After a week filled with Democratic rallies, town halls, get-out-the-vote efforts and one frantic, cacophonic televised debate, it was all over in South Carolina but the voting late Friday, save for one last election-year inevitability: a visit from Donald Trump.
On the eve of Saturday’s final primary vote before Super Tuesday, Air Force One swooped in to the Palmetto State for one of the U.S. president’s trademark Keep America Great rallies, attracting legions of Trump devotees, some of whom waited for hours in long, snaking lineups outside the North Charleston Coliseum.
“I’m 56 years old, and I may never get this opportunity again,” said Robin Moses, a devoted supporter who turned out with her husband, Gary, to brave the crowds in order to see Trump for the first time in person.
“To have a president come this close to me and me not even try — well, it just wouldn’t be American.”
The rally, in a packed house with a maximum capacity of more than 12,000, was vintage Trump. He denounced “fake news,” dismissed congressional Democrats as “horrible, dishonest people” and a “bunch of losers,” and urged the crowd to cheer the loudest for the would-be Democratic nominee they’d most like to see take on the president — “who the hell is easier to beat,” in his words — between “Sleepy Joe” Biden and “Crazy Bernie” Sanders.
“Crazy Bernie” won going away.
There was little evidence of what risks becoming the biggest challenge the Trump administration has ever faced: the outbreak of the novel coronavirus, which has sickened more than 85,000 people around the world, killing 2,923 since erupting in China late last year. Officials are talking in pandemic terms, touching off a global stock slide that wiped out 12 per cent of the Dow Jones index in a single week.
And now there are cases on the U.S. West Coast that suggest COVID-19, the disease caused by the virus, is being spread in the broader community, rather than through direct contact with infected people or others who travelled to overseas hot spots.
To hear Trump tell it, everything is under control and all the fear-mongering is the fault of the Democrats. “This is their new hoax,” he said.
The administration’s response to the virus — Trump has put Vice-President Mike Pence in charge of co-ordinating the effort — has been “magnificently organized,” he claimed, crediting the decision to impose a travel ban on visitors from affected countries for keeping the number of cases in the U.S. low.
He is even using the crisis to fortify his zero-tolerance approach to immigration, likening border security to “health security.”
“We will do everything in our power to keep the infection and those carrying the infection from entering our country,” he said. “Whether it’s the virus that we’re talking about or many other public health threats, the Democrat policy of open borders is a direct threat to the health and well-being of all Americans.”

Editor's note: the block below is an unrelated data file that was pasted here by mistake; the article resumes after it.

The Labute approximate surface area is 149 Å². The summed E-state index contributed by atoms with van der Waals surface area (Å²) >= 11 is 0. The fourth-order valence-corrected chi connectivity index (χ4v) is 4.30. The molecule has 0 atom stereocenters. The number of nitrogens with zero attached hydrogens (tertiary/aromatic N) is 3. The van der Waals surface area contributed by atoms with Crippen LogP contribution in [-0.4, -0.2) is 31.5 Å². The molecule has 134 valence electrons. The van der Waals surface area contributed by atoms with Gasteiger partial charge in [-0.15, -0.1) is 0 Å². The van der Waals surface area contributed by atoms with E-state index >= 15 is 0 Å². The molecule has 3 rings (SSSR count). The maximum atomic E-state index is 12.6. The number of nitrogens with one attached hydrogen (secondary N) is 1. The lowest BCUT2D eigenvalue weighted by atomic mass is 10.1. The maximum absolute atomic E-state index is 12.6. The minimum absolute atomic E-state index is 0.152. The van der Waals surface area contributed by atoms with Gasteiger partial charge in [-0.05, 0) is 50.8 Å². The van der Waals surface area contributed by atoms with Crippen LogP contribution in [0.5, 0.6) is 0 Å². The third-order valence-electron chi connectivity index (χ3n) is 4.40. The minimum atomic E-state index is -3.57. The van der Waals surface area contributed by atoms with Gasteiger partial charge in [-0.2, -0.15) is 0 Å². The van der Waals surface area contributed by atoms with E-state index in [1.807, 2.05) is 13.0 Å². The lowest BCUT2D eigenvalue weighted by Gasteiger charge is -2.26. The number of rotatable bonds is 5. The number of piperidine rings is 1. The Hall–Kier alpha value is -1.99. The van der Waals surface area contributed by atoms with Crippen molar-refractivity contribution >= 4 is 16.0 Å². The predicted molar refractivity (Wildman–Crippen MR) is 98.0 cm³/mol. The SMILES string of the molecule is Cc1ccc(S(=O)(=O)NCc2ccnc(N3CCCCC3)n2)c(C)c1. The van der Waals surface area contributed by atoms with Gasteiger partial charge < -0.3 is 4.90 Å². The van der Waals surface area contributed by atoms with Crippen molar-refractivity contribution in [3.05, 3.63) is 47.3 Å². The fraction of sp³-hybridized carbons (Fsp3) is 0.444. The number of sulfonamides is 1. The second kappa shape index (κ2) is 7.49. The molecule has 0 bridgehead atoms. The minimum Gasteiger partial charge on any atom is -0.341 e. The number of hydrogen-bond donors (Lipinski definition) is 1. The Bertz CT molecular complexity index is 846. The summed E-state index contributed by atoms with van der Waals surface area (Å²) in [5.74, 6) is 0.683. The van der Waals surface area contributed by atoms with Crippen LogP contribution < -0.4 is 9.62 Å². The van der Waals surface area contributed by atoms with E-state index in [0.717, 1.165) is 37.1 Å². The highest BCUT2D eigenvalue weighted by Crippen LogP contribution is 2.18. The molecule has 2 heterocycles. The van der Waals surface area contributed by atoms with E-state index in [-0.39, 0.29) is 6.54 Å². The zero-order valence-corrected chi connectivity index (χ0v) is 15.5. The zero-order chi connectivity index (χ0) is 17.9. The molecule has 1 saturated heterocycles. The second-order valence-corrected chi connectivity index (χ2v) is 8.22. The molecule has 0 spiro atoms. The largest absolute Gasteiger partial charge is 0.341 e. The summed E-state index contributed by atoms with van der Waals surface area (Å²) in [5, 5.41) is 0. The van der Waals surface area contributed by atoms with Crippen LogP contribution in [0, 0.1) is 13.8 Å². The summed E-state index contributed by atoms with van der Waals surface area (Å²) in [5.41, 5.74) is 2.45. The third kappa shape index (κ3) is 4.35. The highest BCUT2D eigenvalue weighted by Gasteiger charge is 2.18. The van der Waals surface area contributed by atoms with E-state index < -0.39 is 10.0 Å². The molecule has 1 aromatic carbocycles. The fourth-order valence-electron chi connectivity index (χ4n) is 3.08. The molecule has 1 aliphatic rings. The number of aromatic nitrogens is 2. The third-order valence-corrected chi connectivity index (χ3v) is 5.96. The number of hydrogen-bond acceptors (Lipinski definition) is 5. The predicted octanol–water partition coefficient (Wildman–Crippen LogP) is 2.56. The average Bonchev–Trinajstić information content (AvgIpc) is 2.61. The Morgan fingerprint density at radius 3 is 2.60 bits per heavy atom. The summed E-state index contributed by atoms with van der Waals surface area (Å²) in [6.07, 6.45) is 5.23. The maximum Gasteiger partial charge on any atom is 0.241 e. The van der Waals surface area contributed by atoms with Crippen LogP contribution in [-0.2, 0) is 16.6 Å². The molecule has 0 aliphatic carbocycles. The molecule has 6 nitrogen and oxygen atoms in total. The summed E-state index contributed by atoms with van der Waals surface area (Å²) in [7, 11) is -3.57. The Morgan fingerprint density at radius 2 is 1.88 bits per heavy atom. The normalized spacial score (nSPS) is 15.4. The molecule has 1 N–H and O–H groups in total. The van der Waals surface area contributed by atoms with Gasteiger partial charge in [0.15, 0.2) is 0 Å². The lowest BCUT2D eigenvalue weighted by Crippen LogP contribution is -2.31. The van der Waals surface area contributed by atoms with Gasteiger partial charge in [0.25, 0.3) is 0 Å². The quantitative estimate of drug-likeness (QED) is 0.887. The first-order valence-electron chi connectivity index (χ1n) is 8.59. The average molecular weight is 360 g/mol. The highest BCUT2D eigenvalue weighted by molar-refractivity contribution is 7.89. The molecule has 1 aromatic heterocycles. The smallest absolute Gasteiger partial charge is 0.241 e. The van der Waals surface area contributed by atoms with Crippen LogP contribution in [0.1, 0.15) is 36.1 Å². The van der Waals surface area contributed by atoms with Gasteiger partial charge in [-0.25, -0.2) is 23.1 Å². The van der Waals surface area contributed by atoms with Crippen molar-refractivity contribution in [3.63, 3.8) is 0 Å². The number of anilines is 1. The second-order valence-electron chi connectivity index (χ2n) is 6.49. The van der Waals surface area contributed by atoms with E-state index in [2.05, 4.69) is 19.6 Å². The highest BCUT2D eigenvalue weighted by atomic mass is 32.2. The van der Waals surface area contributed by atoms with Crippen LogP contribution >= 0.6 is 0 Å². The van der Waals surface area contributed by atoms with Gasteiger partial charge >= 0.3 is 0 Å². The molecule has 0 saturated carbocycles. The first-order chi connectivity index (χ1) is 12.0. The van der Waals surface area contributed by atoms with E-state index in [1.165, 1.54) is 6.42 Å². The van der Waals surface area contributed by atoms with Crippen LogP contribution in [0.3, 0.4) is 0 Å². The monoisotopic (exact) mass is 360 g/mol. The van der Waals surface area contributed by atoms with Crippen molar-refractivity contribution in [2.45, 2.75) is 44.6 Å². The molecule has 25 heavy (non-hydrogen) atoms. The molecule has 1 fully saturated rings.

Before the event began, there was no evidence of any concern among the thousands of people hemmed in to a serpentine network of crowd-control barriers slowly making their way into the coliseum.
“I think — and no offence — but the press blows everything out of proportion,” Moses said. Her husband’s advice? “Do your basic hygiene,” he said. “Wash your hands, cover your mouth when you sneeze or cough — do your basic hygiene to help keep it from spreading.”
Trump’s supporters, it seems, are everywhere in South Carolina — even at Bernie Sanders rallies.
“I’m just here to see what all the fuss is about,” said Danny Price, a retiree from Pittsburgh who spends his winters in Myrtle Beach, where he dropped in earlier this week to hear the independent Vermont senator and Democratic front-runner for himself.
Using the primaries to gauge what might happen in the general election in November is a bit like predicting the outcome of the NHL playoffs halfway through the regular season, said Price, a hockey-mad Penguins fan.
Candidates, he said, always tack towards the centre of the political spectrum once they win the nomination — although that could be difficult for Sanders, a self-avowed “democratic socialist” whose progressive policies have been keeping the party establishment awake at night for months.
“Bernie is a socialist, or a communist, and he wants to give everybody free stuff. For a lot of people, that sounds exciting, but they just don’t understand who’s going to pay for it,” Price said.
“Bernie has been very open about who he is and what he stands for, and I don’t think the country is ready to be a socialist or a communist country.”
Some of the moderate Democrats in the field are banking on that, which is why Pete Buttigieg, the former mayor of South Bend, Ind., was still in South Carolina on Friday even after most of his rivals were decamping to the all-important Super Tuesday states.
“That’s how we’re going to deliver the change that we need,” Buttigieg told a rally Friday. “A majority big enough not just to put an end to this presidency, but to put Trumpism into the history books where it belongs and move forward. And in order to do that, we have to invite everybody we can into the tent.”
Buttigieg, a veteran of the war in Afghanistan, is making a specific appeal to what is a robust military community in South Carolina — a tall order, given the affinity many in the military have for the current commander-in-chief.
“Who?” Moses asked, straight-faced, when asked if her family — her father was a veteran of the Korean War, her husband a third-generation former soldier — would ever consider supporting Buttigieg.
For them, she said, it’s Trump or nothing.
“He doesn’t take any crap off anybody,” she said. “When it’s time to stand tough, he does that, and I think that’s what makes this country great, having a strong military and showing that you’re not scared, you don’t back down.”
This report by The Canadian Press was first published Feb. 29, 2020.
James McCarten, The Canadian Press